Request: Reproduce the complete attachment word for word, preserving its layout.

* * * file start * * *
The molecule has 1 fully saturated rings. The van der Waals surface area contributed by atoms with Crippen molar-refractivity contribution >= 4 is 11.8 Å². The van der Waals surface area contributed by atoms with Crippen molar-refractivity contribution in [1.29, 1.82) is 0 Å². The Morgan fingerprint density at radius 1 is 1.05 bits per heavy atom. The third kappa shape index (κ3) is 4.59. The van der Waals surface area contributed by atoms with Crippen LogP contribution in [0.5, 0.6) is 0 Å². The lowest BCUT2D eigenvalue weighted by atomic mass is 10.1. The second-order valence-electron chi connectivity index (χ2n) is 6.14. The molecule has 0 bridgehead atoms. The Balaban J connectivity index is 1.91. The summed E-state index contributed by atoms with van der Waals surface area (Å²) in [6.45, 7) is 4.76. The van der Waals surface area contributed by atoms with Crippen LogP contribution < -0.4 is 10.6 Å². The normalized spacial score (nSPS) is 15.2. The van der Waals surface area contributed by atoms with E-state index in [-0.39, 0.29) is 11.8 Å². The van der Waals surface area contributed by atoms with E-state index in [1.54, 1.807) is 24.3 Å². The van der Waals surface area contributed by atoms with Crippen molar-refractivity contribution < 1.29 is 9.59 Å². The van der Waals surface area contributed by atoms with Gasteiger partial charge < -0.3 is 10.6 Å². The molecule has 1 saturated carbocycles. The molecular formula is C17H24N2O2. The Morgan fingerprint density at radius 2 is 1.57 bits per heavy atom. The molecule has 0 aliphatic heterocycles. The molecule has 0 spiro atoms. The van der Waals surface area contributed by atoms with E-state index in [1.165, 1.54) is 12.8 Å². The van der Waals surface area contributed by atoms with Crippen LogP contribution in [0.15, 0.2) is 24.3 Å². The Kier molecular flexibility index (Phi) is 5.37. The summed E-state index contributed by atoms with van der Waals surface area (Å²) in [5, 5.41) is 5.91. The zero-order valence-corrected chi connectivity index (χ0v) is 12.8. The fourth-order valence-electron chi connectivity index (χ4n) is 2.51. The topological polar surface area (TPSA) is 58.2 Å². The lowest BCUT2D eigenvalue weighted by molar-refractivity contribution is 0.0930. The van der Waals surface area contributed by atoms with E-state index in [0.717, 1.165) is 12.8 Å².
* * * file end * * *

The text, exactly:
The molecule has 1 fully saturated rings. The van der Waals surface area contributed by atoms with Crippen molar-refractivity contribution >= 4 is 11.8 Å². The van der Waals surface area contributed by atoms with Crippen molar-refractivity contribution in [1.29, 1.82) is 0 Å². The Morgan fingerprint density at radius 1 is 1.05 bits per heavy atom. The third kappa shape index (κ3) is 4.59. The van der Waals surface area contributed by atoms with Crippen LogP contribution in [0.5, 0.6) is 0 Å². The lowest BCUT2D eigenvalue weighted by atomic mass is 10.1. The second-order valence-electron chi connectivity index (χ2n) is 6.14. The molecule has 0 bridgehead atoms. The Balaban J connectivity index is 1.91. The summed E-state index contributed by atoms with van der Waals surface area (Å²) in [6.45, 7) is 4.76. The van der Waals surface area contributed by atoms with Crippen LogP contribution < -0.4 is 10.6 Å². The normalized spacial score (nSPS) is 15.2. The van der Waals surface area contributed by atoms with E-state index in [-0.39, 0.29) is 11.8 Å². The van der Waals surface area contributed by atoms with E-state index in [1.54, 1.807) is 24.3 Å². The van der Waals surface area contributed by atoms with Crippen molar-refractivity contribution < 1.29 is 9.59 Å². The van der Waals surface area contributed by atoms with Gasteiger partial charge < -0.3 is 10.6 Å². The molecule has 1 saturated carbocycles. The molecular formula is C17H24N2O2. The Morgan fingerprint density at radius 2 is 1.57 bits per heavy atom. The molecule has 0 aliphatic heterocycles. The molecule has 0 spiro atoms. The van der Waals surface area contributed by atoms with E-state index in [1.165, 1.54) is 12.8 Å². The van der Waals surface area contributed by atoms with Crippen LogP contribution in [0.15, 0.2) is 24.3 Å². The Kier molecular flexibility index (Phi) is 5.37. The summed E-state index contributed by atoms with van der Waals surface area (Å²) in [5, 5.41) is 5.91. The zero-order valence-corrected chi connectivity index (χ0v) is 12.8. The fourth-order valence-electron chi connectivity index (χ4n) is 2.51. The topological polar surface area (TPSA) is 58.2 Å². The lowest BCUT2D eigenvalue weighted by molar-refractivity contribution is 0.0930. The van der Waals surface area contributed by atoms with E-state index in [0.717, 1.165) is 12.8 Å².